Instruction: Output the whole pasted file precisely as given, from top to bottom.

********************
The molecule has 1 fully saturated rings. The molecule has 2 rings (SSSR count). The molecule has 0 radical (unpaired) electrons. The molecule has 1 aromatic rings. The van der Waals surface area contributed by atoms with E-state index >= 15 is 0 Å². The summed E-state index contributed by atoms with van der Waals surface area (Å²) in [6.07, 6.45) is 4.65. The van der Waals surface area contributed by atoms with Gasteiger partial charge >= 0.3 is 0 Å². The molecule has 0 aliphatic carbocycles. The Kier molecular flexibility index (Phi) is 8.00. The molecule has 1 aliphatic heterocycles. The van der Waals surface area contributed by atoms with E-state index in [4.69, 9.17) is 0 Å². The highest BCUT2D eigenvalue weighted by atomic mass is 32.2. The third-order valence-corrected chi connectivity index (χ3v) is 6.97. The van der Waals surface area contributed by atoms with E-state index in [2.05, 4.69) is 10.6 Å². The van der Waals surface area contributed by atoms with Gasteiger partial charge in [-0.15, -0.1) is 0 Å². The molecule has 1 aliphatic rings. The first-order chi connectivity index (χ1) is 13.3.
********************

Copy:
The molecule has 1 fully saturated rings. The molecule has 2 rings (SSSR count). The molecule has 0 radical (unpaired) electrons. The molecule has 1 aromatic rings. The van der Waals surface area contributed by atoms with E-state index >= 15 is 0 Å². The summed E-state index contributed by atoms with van der Waals surface area (Å²) in [6.07, 6.45) is 4.65. The van der Waals surface area contributed by atoms with Gasteiger partial charge >= 0.3 is 0 Å². The molecule has 0 aliphatic carbocycles. The Kier molecular flexibility index (Phi) is 8.00. The molecule has 1 aliphatic heterocycles. The van der Waals surface area contributed by atoms with E-state index in [4.69, 9.17) is 0 Å². The highest BCUT2D eigenvalue weighted by atomic mass is 32.2. The third-order valence-corrected chi connectivity index (χ3v) is 6.97. The van der Waals surface area contributed by atoms with E-state index in [2.05, 4.69) is 10.6 Å². The van der Waals surface area contributed by atoms with Gasteiger partial charge in [-0.15, -0.1) is 0 Å². The molecule has 1 aliphatic rings. The first-order chi connectivity index (χ1) is 13.3.